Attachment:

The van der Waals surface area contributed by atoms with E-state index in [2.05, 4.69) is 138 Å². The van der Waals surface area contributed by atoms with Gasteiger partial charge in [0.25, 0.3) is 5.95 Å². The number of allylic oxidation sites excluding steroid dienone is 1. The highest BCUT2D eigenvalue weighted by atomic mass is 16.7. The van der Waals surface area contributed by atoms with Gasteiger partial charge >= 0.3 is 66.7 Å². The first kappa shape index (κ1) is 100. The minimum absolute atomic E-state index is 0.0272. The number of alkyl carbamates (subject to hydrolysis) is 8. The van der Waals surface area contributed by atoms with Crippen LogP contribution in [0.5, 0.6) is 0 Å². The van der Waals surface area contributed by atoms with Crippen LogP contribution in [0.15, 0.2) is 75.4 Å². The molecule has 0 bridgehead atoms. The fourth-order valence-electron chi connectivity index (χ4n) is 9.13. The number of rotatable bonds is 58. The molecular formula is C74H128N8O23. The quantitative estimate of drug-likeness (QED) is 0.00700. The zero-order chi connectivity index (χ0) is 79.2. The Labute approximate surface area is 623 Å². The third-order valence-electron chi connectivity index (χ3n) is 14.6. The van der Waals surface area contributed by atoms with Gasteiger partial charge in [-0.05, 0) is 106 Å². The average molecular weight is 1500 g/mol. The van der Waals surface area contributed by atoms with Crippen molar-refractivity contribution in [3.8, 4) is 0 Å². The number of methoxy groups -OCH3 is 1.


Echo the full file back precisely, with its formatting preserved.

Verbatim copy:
The van der Waals surface area contributed by atoms with E-state index in [2.05, 4.69) is 138 Å². The van der Waals surface area contributed by atoms with Gasteiger partial charge in [0.25, 0.3) is 5.95 Å². The number of allylic oxidation sites excluding steroid dienone is 1. The highest BCUT2D eigenvalue weighted by atomic mass is 16.7. The van der Waals surface area contributed by atoms with Gasteiger partial charge >= 0.3 is 66.7 Å². The first kappa shape index (κ1) is 100. The minimum absolute atomic E-state index is 0.0272. The number of alkyl carbamates (subject to hydrolysis) is 8. The van der Waals surface area contributed by atoms with Crippen LogP contribution in [0.5, 0.6) is 0 Å². The van der Waals surface area contributed by atoms with Crippen LogP contribution in [0.15, 0.2) is 75.4 Å². The molecule has 0 bridgehead atoms. The fourth-order valence-electron chi connectivity index (χ4n) is 9.13. The number of rotatable bonds is 58. The molecular formula is C74H128N8O23. The quantitative estimate of drug-likeness (QED) is 0.00700. The zero-order chi connectivity index (χ0) is 79.2. The Labute approximate surface area is 623 Å². The third-order valence-electron chi connectivity index (χ3n) is 14.6. The van der Waals surface area contributed by atoms with Gasteiger partial charge in [-0.05, 0) is 106 Å². The average molecular weight is 1500 g/mol. The van der Waals surface area contributed by atoms with Crippen molar-refractivity contribution in [3.8, 4) is 0 Å². The number of methoxy groups -OCH3 is 1.